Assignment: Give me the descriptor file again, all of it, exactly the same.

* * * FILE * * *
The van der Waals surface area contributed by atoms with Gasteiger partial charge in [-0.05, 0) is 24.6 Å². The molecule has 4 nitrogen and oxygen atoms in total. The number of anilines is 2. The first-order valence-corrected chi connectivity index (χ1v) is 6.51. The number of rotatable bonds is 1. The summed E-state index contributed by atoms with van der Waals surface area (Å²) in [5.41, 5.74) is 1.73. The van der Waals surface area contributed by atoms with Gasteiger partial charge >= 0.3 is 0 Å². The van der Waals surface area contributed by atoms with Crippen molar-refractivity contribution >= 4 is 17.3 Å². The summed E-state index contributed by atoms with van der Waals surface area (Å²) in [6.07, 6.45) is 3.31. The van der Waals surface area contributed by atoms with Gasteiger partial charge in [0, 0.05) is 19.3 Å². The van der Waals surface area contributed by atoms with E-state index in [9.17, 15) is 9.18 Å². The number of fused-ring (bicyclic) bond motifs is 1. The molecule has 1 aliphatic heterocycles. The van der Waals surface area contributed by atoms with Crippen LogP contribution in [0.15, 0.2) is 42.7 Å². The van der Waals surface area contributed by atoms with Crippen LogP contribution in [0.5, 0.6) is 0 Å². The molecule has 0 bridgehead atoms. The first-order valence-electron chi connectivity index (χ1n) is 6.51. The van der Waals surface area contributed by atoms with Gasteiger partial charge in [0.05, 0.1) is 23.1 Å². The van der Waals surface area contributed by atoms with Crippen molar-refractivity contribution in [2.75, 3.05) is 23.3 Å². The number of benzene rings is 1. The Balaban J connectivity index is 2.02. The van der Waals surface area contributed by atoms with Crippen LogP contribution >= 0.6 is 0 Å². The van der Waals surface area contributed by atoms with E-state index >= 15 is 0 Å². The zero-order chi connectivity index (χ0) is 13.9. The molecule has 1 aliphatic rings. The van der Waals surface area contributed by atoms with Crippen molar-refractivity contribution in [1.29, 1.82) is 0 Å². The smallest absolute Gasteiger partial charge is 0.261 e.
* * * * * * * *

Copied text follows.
The van der Waals surface area contributed by atoms with Gasteiger partial charge in [-0.05, 0) is 24.6 Å². The molecule has 4 nitrogen and oxygen atoms in total. The number of anilines is 2. The first-order valence-corrected chi connectivity index (χ1v) is 6.51. The number of rotatable bonds is 1. The summed E-state index contributed by atoms with van der Waals surface area (Å²) in [5.41, 5.74) is 1.73. The van der Waals surface area contributed by atoms with Gasteiger partial charge >= 0.3 is 0 Å². The van der Waals surface area contributed by atoms with Crippen molar-refractivity contribution >= 4 is 17.3 Å². The summed E-state index contributed by atoms with van der Waals surface area (Å²) in [6.07, 6.45) is 3.31. The van der Waals surface area contributed by atoms with Gasteiger partial charge in [0, 0.05) is 19.3 Å². The van der Waals surface area contributed by atoms with E-state index in [9.17, 15) is 9.18 Å². The number of fused-ring (bicyclic) bond motifs is 1. The molecule has 1 aliphatic heterocycles. The van der Waals surface area contributed by atoms with Crippen LogP contribution in [0.15, 0.2) is 42.7 Å². The van der Waals surface area contributed by atoms with Crippen LogP contribution in [0.5, 0.6) is 0 Å². The molecule has 0 bridgehead atoms. The first-order valence-electron chi connectivity index (χ1n) is 6.51. The van der Waals surface area contributed by atoms with Gasteiger partial charge in [0.05, 0.1) is 23.1 Å². The van der Waals surface area contributed by atoms with Crippen molar-refractivity contribution in [2.75, 3.05) is 23.3 Å². The number of benzene rings is 1. The Balaban J connectivity index is 2.02. The van der Waals surface area contributed by atoms with Crippen LogP contribution >= 0.6 is 0 Å². The van der Waals surface area contributed by atoms with E-state index >= 15 is 0 Å². The zero-order chi connectivity index (χ0) is 13.9. The molecule has 1 aliphatic rings. The van der Waals surface area contributed by atoms with Crippen molar-refractivity contribution in [1.29, 1.82) is 0 Å². The smallest absolute Gasteiger partial charge is 0.261 e.